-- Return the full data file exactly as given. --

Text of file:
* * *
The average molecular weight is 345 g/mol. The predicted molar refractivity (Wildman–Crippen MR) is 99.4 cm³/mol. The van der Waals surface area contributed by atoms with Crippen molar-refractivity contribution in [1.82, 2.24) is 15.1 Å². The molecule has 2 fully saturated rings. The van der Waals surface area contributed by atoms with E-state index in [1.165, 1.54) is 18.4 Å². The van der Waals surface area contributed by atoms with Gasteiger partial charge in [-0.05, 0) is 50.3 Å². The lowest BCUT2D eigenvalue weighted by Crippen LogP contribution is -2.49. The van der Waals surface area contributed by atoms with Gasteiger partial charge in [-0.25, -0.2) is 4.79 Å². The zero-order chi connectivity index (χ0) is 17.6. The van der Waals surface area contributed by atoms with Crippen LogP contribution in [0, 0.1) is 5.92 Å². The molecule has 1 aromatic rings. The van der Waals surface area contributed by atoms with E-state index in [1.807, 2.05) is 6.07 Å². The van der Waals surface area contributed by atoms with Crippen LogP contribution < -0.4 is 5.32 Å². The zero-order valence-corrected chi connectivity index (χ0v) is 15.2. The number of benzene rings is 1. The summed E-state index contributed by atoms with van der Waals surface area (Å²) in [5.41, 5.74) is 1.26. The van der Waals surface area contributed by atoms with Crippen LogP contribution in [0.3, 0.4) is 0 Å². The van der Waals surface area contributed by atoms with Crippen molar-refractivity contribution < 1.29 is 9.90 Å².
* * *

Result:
The average molecular weight is 345 g/mol. The predicted molar refractivity (Wildman–Crippen MR) is 99.4 cm³/mol. The van der Waals surface area contributed by atoms with Crippen molar-refractivity contribution in [1.82, 2.24) is 15.1 Å². The molecule has 2 fully saturated rings. The van der Waals surface area contributed by atoms with E-state index in [1.165, 1.54) is 18.4 Å². The van der Waals surface area contributed by atoms with Gasteiger partial charge in [-0.05, 0) is 50.3 Å². The lowest BCUT2D eigenvalue weighted by Crippen LogP contribution is -2.49. The van der Waals surface area contributed by atoms with Gasteiger partial charge in [-0.25, -0.2) is 4.79 Å². The zero-order chi connectivity index (χ0) is 17.6. The van der Waals surface area contributed by atoms with Crippen LogP contribution in [0, 0.1) is 5.92 Å². The molecule has 1 aromatic rings. The van der Waals surface area contributed by atoms with E-state index in [1.807, 2.05) is 6.07 Å². The van der Waals surface area contributed by atoms with Crippen LogP contribution < -0.4 is 5.32 Å². The zero-order valence-corrected chi connectivity index (χ0v) is 15.2. The number of benzene rings is 1. The summed E-state index contributed by atoms with van der Waals surface area (Å²) in [5.41, 5.74) is 1.26. The van der Waals surface area contributed by atoms with Crippen LogP contribution in [0.3, 0.4) is 0 Å². The van der Waals surface area contributed by atoms with Crippen molar-refractivity contribution < 1.29 is 9.90 Å².